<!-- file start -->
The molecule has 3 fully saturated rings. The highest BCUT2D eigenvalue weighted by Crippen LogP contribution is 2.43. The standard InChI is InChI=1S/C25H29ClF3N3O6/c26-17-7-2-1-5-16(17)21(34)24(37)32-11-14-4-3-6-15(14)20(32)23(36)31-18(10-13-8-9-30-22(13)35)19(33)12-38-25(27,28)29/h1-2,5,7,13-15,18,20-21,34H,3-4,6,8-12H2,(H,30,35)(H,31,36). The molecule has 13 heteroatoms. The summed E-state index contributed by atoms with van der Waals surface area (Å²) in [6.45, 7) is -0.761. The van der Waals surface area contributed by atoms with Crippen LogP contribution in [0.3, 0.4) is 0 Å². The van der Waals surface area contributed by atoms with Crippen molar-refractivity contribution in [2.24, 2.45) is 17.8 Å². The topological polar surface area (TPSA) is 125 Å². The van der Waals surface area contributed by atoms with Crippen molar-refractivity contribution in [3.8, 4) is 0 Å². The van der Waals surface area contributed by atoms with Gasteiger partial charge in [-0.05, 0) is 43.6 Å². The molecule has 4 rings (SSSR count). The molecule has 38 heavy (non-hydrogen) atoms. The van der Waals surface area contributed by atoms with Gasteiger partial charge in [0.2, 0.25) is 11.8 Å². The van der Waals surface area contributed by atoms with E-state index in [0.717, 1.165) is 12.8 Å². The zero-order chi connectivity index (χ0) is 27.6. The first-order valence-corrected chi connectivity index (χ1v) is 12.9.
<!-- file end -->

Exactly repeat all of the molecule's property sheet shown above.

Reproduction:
The molecule has 3 fully saturated rings. The highest BCUT2D eigenvalue weighted by Crippen LogP contribution is 2.43. The standard InChI is InChI=1S/C25H29ClF3N3O6/c26-17-7-2-1-5-16(17)21(34)24(37)32-11-14-4-3-6-15(14)20(32)23(36)31-18(10-13-8-9-30-22(13)35)19(33)12-38-25(27,28)29/h1-2,5,7,13-15,18,20-21,34H,3-4,6,8-12H2,(H,30,35)(H,31,36). The molecule has 13 heteroatoms. The summed E-state index contributed by atoms with van der Waals surface area (Å²) in [6.45, 7) is -0.761. The van der Waals surface area contributed by atoms with Crippen LogP contribution in [0.3, 0.4) is 0 Å². The van der Waals surface area contributed by atoms with Crippen molar-refractivity contribution in [2.24, 2.45) is 17.8 Å². The topological polar surface area (TPSA) is 125 Å². The van der Waals surface area contributed by atoms with Crippen molar-refractivity contribution in [3.8, 4) is 0 Å². The van der Waals surface area contributed by atoms with Gasteiger partial charge in [-0.05, 0) is 43.6 Å². The molecule has 4 rings (SSSR count). The molecule has 38 heavy (non-hydrogen) atoms. The van der Waals surface area contributed by atoms with Gasteiger partial charge in [0.2, 0.25) is 11.8 Å². The van der Waals surface area contributed by atoms with E-state index in [0.717, 1.165) is 12.8 Å². The zero-order chi connectivity index (χ0) is 27.6. The first-order valence-corrected chi connectivity index (χ1v) is 12.9.